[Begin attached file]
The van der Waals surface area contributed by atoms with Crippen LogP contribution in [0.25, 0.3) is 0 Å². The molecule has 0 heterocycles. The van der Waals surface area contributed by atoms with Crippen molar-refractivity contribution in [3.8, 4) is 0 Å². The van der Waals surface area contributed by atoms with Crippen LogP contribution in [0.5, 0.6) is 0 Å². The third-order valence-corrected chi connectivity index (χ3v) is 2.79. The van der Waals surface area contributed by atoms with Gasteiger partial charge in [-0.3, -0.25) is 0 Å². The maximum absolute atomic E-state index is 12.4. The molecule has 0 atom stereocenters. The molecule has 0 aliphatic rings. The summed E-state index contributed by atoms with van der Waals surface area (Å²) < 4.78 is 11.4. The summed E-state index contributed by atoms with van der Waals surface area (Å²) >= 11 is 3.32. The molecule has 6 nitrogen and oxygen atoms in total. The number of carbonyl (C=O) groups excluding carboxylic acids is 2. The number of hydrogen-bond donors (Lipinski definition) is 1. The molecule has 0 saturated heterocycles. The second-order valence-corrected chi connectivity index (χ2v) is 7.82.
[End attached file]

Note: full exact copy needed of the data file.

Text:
The van der Waals surface area contributed by atoms with Crippen LogP contribution in [0.25, 0.3) is 0 Å². The molecule has 0 heterocycles. The van der Waals surface area contributed by atoms with Crippen molar-refractivity contribution in [3.8, 4) is 0 Å². The van der Waals surface area contributed by atoms with Crippen LogP contribution in [0.5, 0.6) is 0 Å². The third-order valence-corrected chi connectivity index (χ3v) is 2.79. The van der Waals surface area contributed by atoms with Gasteiger partial charge in [-0.3, -0.25) is 0 Å². The maximum absolute atomic E-state index is 12.4. The molecule has 0 atom stereocenters. The molecule has 0 aliphatic rings. The summed E-state index contributed by atoms with van der Waals surface area (Å²) < 4.78 is 11.4. The summed E-state index contributed by atoms with van der Waals surface area (Å²) >= 11 is 3.32. The molecule has 6 nitrogen and oxygen atoms in total. The number of carbonyl (C=O) groups excluding carboxylic acids is 2. The number of hydrogen-bond donors (Lipinski definition) is 1. The molecule has 0 saturated heterocycles. The second-order valence-corrected chi connectivity index (χ2v) is 7.82.